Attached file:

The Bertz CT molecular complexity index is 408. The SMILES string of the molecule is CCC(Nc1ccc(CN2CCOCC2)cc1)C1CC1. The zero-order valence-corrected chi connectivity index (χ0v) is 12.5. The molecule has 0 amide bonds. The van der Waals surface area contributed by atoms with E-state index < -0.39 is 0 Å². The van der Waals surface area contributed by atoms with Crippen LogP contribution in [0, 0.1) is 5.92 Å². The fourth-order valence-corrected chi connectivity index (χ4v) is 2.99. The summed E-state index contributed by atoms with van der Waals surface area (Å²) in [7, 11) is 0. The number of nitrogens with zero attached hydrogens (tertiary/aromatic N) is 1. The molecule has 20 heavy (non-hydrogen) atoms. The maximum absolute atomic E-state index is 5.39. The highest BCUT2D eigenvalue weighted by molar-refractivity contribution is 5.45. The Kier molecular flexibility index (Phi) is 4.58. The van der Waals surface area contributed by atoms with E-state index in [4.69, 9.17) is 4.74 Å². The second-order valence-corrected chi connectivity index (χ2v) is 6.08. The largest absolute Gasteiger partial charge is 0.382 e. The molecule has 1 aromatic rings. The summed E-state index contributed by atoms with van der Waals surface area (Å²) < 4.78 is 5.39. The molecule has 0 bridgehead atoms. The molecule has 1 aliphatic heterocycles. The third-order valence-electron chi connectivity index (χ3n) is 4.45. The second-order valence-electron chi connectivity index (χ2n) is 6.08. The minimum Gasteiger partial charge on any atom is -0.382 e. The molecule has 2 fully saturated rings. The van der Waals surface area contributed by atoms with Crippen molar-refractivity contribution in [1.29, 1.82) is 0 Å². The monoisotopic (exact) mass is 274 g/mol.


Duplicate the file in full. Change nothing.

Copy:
The Bertz CT molecular complexity index is 408. The SMILES string of the molecule is CCC(Nc1ccc(CN2CCOCC2)cc1)C1CC1. The zero-order valence-corrected chi connectivity index (χ0v) is 12.5. The molecule has 0 amide bonds. The van der Waals surface area contributed by atoms with E-state index < -0.39 is 0 Å². The van der Waals surface area contributed by atoms with Crippen LogP contribution in [0, 0.1) is 5.92 Å². The fourth-order valence-corrected chi connectivity index (χ4v) is 2.99. The summed E-state index contributed by atoms with van der Waals surface area (Å²) in [7, 11) is 0. The number of nitrogens with zero attached hydrogens (tertiary/aromatic N) is 1. The molecule has 20 heavy (non-hydrogen) atoms. The maximum absolute atomic E-state index is 5.39. The highest BCUT2D eigenvalue weighted by molar-refractivity contribution is 5.45. The Kier molecular flexibility index (Phi) is 4.58. The van der Waals surface area contributed by atoms with E-state index in [4.69, 9.17) is 4.74 Å². The second-order valence-corrected chi connectivity index (χ2v) is 6.08. The largest absolute Gasteiger partial charge is 0.382 e. The molecule has 1 aromatic rings. The summed E-state index contributed by atoms with van der Waals surface area (Å²) < 4.78 is 5.39. The molecule has 0 bridgehead atoms. The molecule has 1 aliphatic heterocycles. The third-order valence-electron chi connectivity index (χ3n) is 4.45. The second-order valence-electron chi connectivity index (χ2n) is 6.08. The minimum Gasteiger partial charge on any atom is -0.382 e. The molecule has 2 fully saturated rings. The van der Waals surface area contributed by atoms with Crippen molar-refractivity contribution in [1.29, 1.82) is 0 Å². The monoisotopic (exact) mass is 274 g/mol.